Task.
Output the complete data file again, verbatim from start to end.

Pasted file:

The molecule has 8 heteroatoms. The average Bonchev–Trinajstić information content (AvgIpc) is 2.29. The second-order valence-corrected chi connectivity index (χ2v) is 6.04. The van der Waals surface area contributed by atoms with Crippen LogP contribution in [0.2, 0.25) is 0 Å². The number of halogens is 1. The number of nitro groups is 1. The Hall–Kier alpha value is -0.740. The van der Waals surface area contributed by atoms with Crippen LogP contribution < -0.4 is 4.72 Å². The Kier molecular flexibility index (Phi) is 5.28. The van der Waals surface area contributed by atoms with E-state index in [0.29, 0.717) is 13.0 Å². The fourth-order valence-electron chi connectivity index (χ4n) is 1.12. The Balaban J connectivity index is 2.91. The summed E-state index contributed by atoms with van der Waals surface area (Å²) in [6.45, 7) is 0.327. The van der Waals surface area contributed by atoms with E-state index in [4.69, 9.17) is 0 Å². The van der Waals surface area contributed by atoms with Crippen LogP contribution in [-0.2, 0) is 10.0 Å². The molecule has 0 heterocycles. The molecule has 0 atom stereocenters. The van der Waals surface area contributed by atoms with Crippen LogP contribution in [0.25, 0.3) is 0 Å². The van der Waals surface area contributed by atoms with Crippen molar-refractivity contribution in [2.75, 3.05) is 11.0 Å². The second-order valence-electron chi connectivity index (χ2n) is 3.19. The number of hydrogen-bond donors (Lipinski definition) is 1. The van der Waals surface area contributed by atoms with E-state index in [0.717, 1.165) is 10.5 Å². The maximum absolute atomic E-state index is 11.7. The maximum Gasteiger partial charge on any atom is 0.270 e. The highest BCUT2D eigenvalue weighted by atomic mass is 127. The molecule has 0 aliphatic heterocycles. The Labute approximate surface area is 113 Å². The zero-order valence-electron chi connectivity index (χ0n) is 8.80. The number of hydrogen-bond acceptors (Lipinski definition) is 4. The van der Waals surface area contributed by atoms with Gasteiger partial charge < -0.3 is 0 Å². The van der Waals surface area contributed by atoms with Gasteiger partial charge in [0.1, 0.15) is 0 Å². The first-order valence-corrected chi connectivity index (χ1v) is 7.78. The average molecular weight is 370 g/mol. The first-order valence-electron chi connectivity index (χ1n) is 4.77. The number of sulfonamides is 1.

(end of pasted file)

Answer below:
The molecule has 8 heteroatoms. The average Bonchev–Trinajstić information content (AvgIpc) is 2.29. The second-order valence-corrected chi connectivity index (χ2v) is 6.04. The van der Waals surface area contributed by atoms with Crippen LogP contribution in [0.2, 0.25) is 0 Å². The number of halogens is 1. The number of nitro groups is 1. The Hall–Kier alpha value is -0.740. The van der Waals surface area contributed by atoms with Crippen LogP contribution < -0.4 is 4.72 Å². The Kier molecular flexibility index (Phi) is 5.28. The van der Waals surface area contributed by atoms with E-state index in [0.29, 0.717) is 13.0 Å². The fourth-order valence-electron chi connectivity index (χ4n) is 1.12. The Balaban J connectivity index is 2.91. The summed E-state index contributed by atoms with van der Waals surface area (Å²) in [6.45, 7) is 0.327. The van der Waals surface area contributed by atoms with E-state index in [4.69, 9.17) is 0 Å². The van der Waals surface area contributed by atoms with Crippen LogP contribution in [-0.2, 0) is 10.0 Å². The molecule has 0 heterocycles. The molecule has 0 atom stereocenters. The van der Waals surface area contributed by atoms with Crippen LogP contribution in [0.25, 0.3) is 0 Å². The van der Waals surface area contributed by atoms with Crippen molar-refractivity contribution in [2.75, 3.05) is 11.0 Å². The second-order valence-electron chi connectivity index (χ2n) is 3.19. The number of hydrogen-bond donors (Lipinski definition) is 1. The van der Waals surface area contributed by atoms with E-state index in [0.717, 1.165) is 10.5 Å². The maximum absolute atomic E-state index is 11.7. The maximum Gasteiger partial charge on any atom is 0.270 e. The highest BCUT2D eigenvalue weighted by atomic mass is 127. The molecule has 0 aliphatic heterocycles. The Labute approximate surface area is 113 Å². The zero-order valence-electron chi connectivity index (χ0n) is 8.80. The number of hydrogen-bond acceptors (Lipinski definition) is 4. The van der Waals surface area contributed by atoms with Gasteiger partial charge < -0.3 is 0 Å². The van der Waals surface area contributed by atoms with Gasteiger partial charge in [0.1, 0.15) is 0 Å². The first-order valence-corrected chi connectivity index (χ1v) is 7.78. The average molecular weight is 370 g/mol. The first-order valence-electron chi connectivity index (χ1n) is 4.77. The number of sulfonamides is 1.